Response: December 2015 Issue

Responsively Yours: The Things That Make for Peace

Responsively Yours:  The Things That Make for Peace

"Would that even today you knew the things that make for peace! But now they are hid from your eyes." -Luke 19:42 (RSV)

Peace. Perhaps the English translations of the word skew our thinking, or the commercialization of Christmas and the sentimental greeting cards, but the biblical idea of peace is not primarily about stillness and quietness. The Hebrew word for peace, "shalom," connotes harmony, wholeness, welcome and nurturing as well as cessation of violence. This kind of peace isn't found in an empty landscape. It requires interaction, presence and engagement.

The peace of the Christmas story does not come from tranquility or "staying put." Jesus' birth takes place among movement — movement of the family and the nation during the census, the travel of the wise men, the presence of angels, the movement of shepherds and the human sounds of birthing and new life.

If we are to pursue peace we must have this sort of image in mind so that we are not distracted by calls to simply lay down arms or cease protesting. The peace for which we work cannot be confused with preservation of the status quo. The Prince of Peace was not born to reinforce power imbalances, and we as disciples are called to follow Jesus' lead.

This fall I had the opportunity to travel to Palestine and Israel. Because an outbreak of violence made it necessary to rearrange meetings, the small group of United Methodist leaders with whom I traveled had a few moments to go to the Mount of Olives and look across to Jerusalem. From there we saw the old city wall, excavated and rebuilt, and the modern city, the many domes, spires and minarets, and two ancient graveyards facing each other across the valley (one Jewish and one Moslem). Visible as well is the current separation wall and road system designed to keep people apart in a vain quest for a "peace" that focuses on weapons rather than the relations between people and the conditions in which they live. How could we help but reflect on Jesus' words from Luke 19:42.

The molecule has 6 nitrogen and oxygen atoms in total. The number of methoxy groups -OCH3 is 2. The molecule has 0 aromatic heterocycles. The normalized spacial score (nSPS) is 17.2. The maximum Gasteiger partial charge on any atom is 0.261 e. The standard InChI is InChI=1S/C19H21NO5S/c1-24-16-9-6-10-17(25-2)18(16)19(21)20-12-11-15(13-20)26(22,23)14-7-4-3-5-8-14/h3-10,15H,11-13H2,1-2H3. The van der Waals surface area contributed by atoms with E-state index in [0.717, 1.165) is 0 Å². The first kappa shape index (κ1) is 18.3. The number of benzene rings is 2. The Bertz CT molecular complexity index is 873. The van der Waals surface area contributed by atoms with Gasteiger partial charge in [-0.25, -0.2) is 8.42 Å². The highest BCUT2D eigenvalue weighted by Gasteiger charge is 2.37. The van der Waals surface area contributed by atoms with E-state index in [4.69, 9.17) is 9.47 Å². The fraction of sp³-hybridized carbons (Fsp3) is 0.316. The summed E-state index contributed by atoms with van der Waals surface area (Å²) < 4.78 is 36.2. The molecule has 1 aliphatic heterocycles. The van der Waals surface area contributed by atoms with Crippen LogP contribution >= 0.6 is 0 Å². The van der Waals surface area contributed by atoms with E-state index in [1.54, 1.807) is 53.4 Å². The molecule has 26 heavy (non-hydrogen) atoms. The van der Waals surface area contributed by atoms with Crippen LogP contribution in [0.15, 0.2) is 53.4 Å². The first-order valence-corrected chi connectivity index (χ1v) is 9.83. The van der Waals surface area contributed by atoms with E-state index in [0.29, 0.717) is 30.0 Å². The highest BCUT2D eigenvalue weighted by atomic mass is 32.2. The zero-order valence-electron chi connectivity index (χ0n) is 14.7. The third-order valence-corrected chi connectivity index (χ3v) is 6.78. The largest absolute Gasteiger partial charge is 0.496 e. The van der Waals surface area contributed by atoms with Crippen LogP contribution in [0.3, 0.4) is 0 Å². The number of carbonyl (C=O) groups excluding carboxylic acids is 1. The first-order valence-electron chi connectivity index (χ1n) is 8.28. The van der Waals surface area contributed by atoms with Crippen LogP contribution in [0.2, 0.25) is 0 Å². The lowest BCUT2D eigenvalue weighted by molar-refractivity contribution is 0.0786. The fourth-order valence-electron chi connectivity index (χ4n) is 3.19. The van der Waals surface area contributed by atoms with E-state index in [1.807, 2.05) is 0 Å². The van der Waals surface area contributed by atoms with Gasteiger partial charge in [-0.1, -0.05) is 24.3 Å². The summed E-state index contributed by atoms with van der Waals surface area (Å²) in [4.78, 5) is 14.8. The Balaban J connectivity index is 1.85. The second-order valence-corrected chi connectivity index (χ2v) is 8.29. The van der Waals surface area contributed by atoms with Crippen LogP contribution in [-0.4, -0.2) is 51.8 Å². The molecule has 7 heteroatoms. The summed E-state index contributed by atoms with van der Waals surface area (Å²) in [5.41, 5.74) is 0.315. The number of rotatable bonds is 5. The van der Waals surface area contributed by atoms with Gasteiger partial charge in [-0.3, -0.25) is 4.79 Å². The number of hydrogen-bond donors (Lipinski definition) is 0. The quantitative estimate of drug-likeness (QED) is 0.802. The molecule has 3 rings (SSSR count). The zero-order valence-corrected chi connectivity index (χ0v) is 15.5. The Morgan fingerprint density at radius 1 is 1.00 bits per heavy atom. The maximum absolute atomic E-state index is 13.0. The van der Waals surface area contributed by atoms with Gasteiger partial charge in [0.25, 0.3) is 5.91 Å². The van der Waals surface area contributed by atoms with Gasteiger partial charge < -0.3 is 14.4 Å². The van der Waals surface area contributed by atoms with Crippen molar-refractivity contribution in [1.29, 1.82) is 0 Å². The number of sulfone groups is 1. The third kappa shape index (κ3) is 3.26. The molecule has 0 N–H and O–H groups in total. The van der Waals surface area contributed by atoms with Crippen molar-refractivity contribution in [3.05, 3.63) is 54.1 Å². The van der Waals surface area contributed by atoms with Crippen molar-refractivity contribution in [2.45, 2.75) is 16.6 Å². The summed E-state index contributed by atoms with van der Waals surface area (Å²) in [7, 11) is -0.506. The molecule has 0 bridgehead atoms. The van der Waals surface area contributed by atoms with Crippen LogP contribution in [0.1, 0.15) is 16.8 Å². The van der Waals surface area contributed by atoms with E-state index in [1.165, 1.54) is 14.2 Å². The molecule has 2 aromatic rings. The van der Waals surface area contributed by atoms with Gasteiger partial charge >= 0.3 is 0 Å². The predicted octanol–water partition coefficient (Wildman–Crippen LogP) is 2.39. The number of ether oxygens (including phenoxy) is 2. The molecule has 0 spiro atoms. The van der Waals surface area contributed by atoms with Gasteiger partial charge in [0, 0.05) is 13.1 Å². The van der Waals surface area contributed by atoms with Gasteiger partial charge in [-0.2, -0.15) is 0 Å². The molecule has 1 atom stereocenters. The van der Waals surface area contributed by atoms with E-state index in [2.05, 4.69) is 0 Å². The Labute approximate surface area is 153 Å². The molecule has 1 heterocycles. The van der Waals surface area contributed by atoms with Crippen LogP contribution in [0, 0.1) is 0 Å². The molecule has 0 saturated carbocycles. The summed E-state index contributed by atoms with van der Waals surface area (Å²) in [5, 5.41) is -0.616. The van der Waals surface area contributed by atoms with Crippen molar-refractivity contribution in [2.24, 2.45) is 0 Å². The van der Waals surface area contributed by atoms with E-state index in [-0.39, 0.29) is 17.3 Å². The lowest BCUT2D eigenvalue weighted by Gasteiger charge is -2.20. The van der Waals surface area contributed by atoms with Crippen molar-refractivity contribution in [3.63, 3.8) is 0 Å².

We know that Jesus' work making plain the love of God and inviting us to reconciliation is our way to holistic peace in our personal and spiritual journeys, and we do well to commit to it anew this time of year. We also know that Jesus' coming furthers God's long work, back to the covenant with Abram, for the blessing of the nations. On the global scene, also, we are called to work for holistic peace.

This year is the 15th anniversary of United Nations Security Council Resolution 1325, which calls for women's involvement in peace-making and peace-keeping. The global study prepared for the occasion notes, "Sustainable peace is only possible if there is inclusive peacemaking … along with women's participation, justice and reconciliation are other factors that lead to sustainable peace, and that make programmes operationally effective."

Our work for peace insists on women's participation and is rooted in a biblical conception of holistic peace that is rooted in our hearts and blossoms instead of conflict. We seek to honor the rights of all people, respecting their dignity and investing ourselves in conditions that make for community healing and restoration as well as cessation of violence. This investment in peace stands in strong contrast to investing in walls and armaments. It is a long path that requires intense spiritual work, but it is the only way to build a peace that can last.

God bless us in the sometimes noisy, sometimes chaotic, always challenging work for peace this Christmas and in all the days to come.

Harriett Jane Olson
General Secretary
United Methodist Women 

Posted or updated: 12/1/2015 12:00:00 AM

November 2015 cover of response

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